Here we can see the corrosion damage to the A pillar so it will need to be repaired which can be seen in the next picture.
Cut away the damage and clean up.
The repair to the A pillar
Here we can see that the whole area has been cut away and cleaned up ready to prepare the new wheel arch for welding.
Ok, heres the first attempt and what you cannot see from here is the fact that the arch is the wrong shape, it's definately not easy to see but believe me it's wrong. If I had welded this into place as it was the door would never shut.
So here is how to get it right, turn the door upside down and bend and shove until the profile is the same. This arch had a huge gap at the step end so I kept on putting my weight in the actual wheel arch area to open it up. Then I would offer it back up to the door until I was happy.
With the pre 73 bus's the front bumper has these steps which attach to the underside of the wheelarch 'step' so a method of attachment has to be made.
Also you can (as far as I know) only buy repair wheelarches for the post 73 bus's which have a deeper step which needs to be cut away to fit the earlier profile.
Here I have fitted the bumber and step and have marked the bolt holes on the underside of the wheelarch.
Into the workshop and here I've cut a hole where the step attachment bolts will come through. I have made up a small panel that will be riveted over this hole after the bumper is fitted and the nuts Waxoyled. This also means that the bumper step can be removed in the future.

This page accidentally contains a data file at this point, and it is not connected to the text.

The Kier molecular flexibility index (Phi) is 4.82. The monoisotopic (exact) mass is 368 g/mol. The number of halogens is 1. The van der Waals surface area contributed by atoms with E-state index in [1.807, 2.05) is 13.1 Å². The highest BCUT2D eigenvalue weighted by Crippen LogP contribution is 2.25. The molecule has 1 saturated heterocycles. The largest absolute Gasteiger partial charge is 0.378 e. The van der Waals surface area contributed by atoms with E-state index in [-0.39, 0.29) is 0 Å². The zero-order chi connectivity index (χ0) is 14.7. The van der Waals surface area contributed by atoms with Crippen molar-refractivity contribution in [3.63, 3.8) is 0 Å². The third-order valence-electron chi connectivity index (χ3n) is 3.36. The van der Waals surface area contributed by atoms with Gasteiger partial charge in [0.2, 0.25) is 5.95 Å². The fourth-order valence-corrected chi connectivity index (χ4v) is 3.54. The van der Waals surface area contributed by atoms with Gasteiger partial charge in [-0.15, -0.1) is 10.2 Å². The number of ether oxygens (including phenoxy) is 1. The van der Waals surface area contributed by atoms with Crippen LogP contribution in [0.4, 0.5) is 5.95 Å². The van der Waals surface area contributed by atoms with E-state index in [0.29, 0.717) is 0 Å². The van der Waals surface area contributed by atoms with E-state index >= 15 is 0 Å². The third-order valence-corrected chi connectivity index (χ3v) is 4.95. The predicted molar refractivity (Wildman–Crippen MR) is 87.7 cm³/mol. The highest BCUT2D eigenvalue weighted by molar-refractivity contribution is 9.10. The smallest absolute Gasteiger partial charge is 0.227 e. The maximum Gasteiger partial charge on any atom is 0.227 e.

Here I have drilled a hole for Waxoyling, it will be fitted with a grommet so access in the future is no problem.
I've now started to tack the new arch into place, but as I did not trust the overall shape I only tacked it at the front where I know the position is correct.
At the rear I have put in a gripper pin initially to line up the outer edge with the B pillar and once happy tacked it there. In order to make sure the arch was the same profile as the door I fitted the door and shut it putting a small piece of packing between the door and the wheel arch so that it pushed the arch in 'too far'. I then did a couple of small tacks underneath and then opened the door, removed the packing and tried closing the door a couple of times. As soon as I was happy I then made some more serious tacks.
Here I've put a few tacks under the step area and you can also see where the access panel comes in.
Here I've tacked in the seatbelt anchor repair plate.
And here it is all nicely welded into place. I carried on welding in nice short sections all around the new wheel arch both inside and out until the whole thing had been done. I made up small repair plates where the sections joined like where the B pillar joins the top of the arch by the seatbelt anchor.
These three pictures show the welding complete, the first coat of primer on with the seam sealer on all welds and any places where there is s gap. In particular you will see that where the door seal contacts the wheel arch is where the new arch has a spot welded join, this has got to be sorted out as the door seal will retain moisture and it will leap in through that gap and start the whole rotting process all over again. Just get tons of seam sealer on there.
So there you go, how to replace a wheelarch